METHODS: Nonhospitalized men or women of age ≥ 40 years from a Penang district were recruited by stratified simple random sampling. Participants completed detailed questionnaires on respiratory symptoms and exposure to COPD risk factors. Prebronchodilator and post-bronchodilator spirometry conducted was standardized across all international BOLD sites in device and data quality control.

    RESULTS: Of the 1218 individuals recruited for the study, 663 (340 men and 323 women) had complete questionnaire data and acceptable post-bronchodilator spirometry. The estimated population prevalence of Global Initiative for Chronic Obstructive Lung Disease (GOLD) ≥ stage I was 6.5% or 3.4% based on either fixed forced expiratory volume in 1 s/forced vital capacity ratio of <0.7 or National Health and Nutritional Examination Survey-derived lower limit of normal ratio while the prevalence of GOLD ≥ stage II was either 4.6% or 3.1%, respectively. Multivariate logistic regression analysis showed independent association between all stages of COPD with cigarette smoking pack years (adjusted odds ratio per 10-year increase: 1.73; 95% confidence interval: 1.09-2.75), use of biomass fuel for cooking (1.61; 1.10-2.36) and exposure to dusty job (1.50; 1.09-2.06).

    CONCLUSION: This study represented the first robust population-based epidemiology data on COPD for Malaysia. Compared with other sites globally, our estimated population prevalence was relatively low. In addition to cigarette smoking, use of biomass fuel and exposure to dusty job represented significant risk to the development of COPD.
  5. Lourdesamy Anthony AI, Muthukumaru U
    Respirology, 2014 Nov;19(8):1178-82.
    PMID: 25183304 DOI: 10.1111/resp.12375
    We evaluated the efficacy of a 12-week oral treatment with azithromycin in adult patients with bronchiectasis. The objectives were to demonstrate that this treatment reduces sputum volume, improves quality of life and to assess the lengths of effects after cessation of therapy.
  6. Hui DS, Ip M, Ling T, Chang SC, Liao CH, Yoo CG, et al.
    Respirology, 2011 Apr;16(3):532-9.
    PMID: 21299688 DOI: 10.1111/j.1440-1843.2011.01943.x
    Antimicrobial resistance is a global problem and the prevalence is high in many Asian countries.
  7. Kamil MA, Teng CL, Hassan SA
    Respirology, 2007 May;12(3):375-80.
    PMID: 17539841 DOI: 10.1111/j.1440-1843.2007.01030.x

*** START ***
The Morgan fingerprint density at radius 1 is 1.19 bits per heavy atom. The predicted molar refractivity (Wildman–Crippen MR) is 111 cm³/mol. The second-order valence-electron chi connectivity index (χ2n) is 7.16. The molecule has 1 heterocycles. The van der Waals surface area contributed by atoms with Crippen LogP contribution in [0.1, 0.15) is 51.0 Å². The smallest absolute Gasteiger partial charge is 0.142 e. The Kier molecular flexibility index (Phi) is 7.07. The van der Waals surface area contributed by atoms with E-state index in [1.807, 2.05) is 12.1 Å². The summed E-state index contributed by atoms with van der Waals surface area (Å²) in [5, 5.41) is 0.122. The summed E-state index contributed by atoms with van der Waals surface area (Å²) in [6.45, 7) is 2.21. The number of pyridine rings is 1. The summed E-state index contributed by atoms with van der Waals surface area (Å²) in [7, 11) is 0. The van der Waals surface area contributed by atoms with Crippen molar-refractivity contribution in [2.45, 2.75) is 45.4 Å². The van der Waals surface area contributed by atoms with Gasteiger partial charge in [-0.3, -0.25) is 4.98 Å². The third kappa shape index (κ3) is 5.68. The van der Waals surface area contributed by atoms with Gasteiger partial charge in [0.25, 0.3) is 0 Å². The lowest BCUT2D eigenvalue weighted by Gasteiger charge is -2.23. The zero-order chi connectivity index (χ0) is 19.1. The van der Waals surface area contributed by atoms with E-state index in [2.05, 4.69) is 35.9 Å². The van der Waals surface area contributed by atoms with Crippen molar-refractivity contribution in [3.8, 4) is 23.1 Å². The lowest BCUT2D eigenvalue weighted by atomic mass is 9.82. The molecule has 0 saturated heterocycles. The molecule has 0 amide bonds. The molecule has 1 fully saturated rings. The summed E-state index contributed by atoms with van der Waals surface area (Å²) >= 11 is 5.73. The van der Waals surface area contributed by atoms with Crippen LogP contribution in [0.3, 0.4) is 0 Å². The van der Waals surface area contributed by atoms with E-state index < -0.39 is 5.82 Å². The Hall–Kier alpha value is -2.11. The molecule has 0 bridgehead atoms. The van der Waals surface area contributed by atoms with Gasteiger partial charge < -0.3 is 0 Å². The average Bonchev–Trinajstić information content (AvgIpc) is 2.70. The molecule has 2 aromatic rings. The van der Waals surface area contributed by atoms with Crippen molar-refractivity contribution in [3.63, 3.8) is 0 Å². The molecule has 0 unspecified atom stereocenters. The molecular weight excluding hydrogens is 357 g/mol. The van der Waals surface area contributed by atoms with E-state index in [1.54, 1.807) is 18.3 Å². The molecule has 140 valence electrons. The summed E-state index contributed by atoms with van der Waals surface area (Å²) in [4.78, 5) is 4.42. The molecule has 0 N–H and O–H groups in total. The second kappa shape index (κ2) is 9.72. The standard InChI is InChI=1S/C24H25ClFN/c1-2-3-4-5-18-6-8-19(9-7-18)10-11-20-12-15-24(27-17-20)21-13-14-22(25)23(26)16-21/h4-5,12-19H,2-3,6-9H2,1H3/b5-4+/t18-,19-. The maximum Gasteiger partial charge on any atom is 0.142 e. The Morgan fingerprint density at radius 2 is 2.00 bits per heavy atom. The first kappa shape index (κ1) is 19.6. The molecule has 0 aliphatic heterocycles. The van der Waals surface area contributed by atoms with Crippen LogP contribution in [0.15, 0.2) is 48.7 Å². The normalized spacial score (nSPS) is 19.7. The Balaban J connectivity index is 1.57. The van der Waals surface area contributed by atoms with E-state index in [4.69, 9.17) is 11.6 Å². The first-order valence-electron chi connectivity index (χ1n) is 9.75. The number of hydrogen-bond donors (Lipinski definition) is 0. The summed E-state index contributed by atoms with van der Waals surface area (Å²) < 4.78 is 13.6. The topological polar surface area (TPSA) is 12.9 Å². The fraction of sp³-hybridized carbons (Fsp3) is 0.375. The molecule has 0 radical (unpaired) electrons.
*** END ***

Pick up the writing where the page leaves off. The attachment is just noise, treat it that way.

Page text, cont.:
OBJECTIVE: The aim of this study was to determine the prevalence of snoring and breathing pauses during sleep, and to assess associated factors, including morbidity and the impact on daytime functioning, in an adult Malaysian population.
    METHODS: A cross-sectional survey of community-dwelling adults aged 30-70 years was conducted. Daytime sleepiness was assessed using the Epworth Sleepiness Scale. Physical examinations were limited to measurements of body habitus and blood pressure.
    RESULTS: The sample consisted of 1611 adults (52.9% male). The prevalence of habitual snoring, breathing pauses and excessive daytime sleepiness were 47.3%, 15.2% and 14.8%, respectively. Seven per cent of respondents (8.8% male, 5.1% female) were clinically suspected to have obstructive sleep apnoea syndrome (OSAS). The independent predictors of habitual snoring were older age, Chinese or Indian ethnicity (compared with Malays), smoking, obesity and use of sedatives. Clinically suspected OSAS and habitual snoring were significantly associated with difficulty in getting up in the morning, morning headache, driving and workplace accidents, hypertension, and ischaemic heart disease.
    CONCLUSIONS: The prevalence of habitual snoring is high in the Malaysian population. Sleep-related breathing disorders in Malaysian adults are associated with significant morbidity.
  8. Anantham D, Ong SJ, Chuah KL, Fook-Chong S, Hsu A, Eng P
    Respirology, 2007 May;12(3):355-60.
    PMID: 17539838
    The aim of this study is to better understand the epidemiological and clinical features of patients with sarcoidosis in Singapore and to ascertain if ethnic differences exist.
  9. Liam CK, Pang YK, Poosparajah S
    Respirology, 2006 Nov;11(6):786-92.
    PMID: 17052309
    The aims of this study were to investigate the frequency of Mycobacterium tuberculosis as a cause of community-acquired pneumonia (CAP) requiring hospitalization in Malaysia, and to define the clinical features of pulmonary tuberculosis (PTB) that distinguish it from non-TB CAP.
  10. Zainudin BM, Lai CK, Soriano JB, Jia-Horng W, De Guia TS, Asthma Insights and Reality in Asia-Pacific (AIRIAP) Steering Committee
    Respirology, 2005 Nov;10(5):579-86.
    PMID: 16268910
    OBJECTIVE: The Asthma Insights and Reality in Asia-Pacific (AIRIAP) survey collected detailed information on asthma severity and management in the urban centres of eight areas of the Asia-Pacific region. This study compared asthma morbidity and management practices in these areas.
    METHODOLOGY: Following recruitment, face-to-face interviews were completed with 2323 adults with diagnosed asthma, who had current symptoms or were using asthma medication. Comparisons between areas were made for asthma severity, asthma burden and management practices.
    RESULTS Asthma severity varied significantly between areas (P < 0.01), with Vietnam and mainland China reporting the most cases with severe, persistent symptoms. Severity of asthma was significantly associated with advancing age and a lower level of education in a multivariate analysis (P < 0.001). The total use of acute healthcare for asthma was significantly associated with increased asthma severity. Work absence due to asthma was highest in the Philippines (46.6%) and lowest in South Korea (7.5%). The use of inhaled corticosteroids was associated with age in a non-linear manner. There was significant variation among countries in usage of inhaled corticosteroids, from 1.3% in South Korea to 29.0% in Taiwan (P < 0.00001). A peak flow meter was owned by a total of 7.7% of respondents, and overall, 17.9% of adults had a written action plan for asthma management.
    CONCLUSIONS: Within the Asia-Pacific region, asthma in adults differs significantly in disease severity, management and treatment according to area of residence. International recommendations on the management of asthma are generally not being followed.
    Study site: urban areas in several countries in Asia-Pacific region (via random street interception, random door-to-door recruitment, or telephone recruitment)
  11. Leow CH, Liam CK
    Respirology, 2005 Nov;10(5):629-35.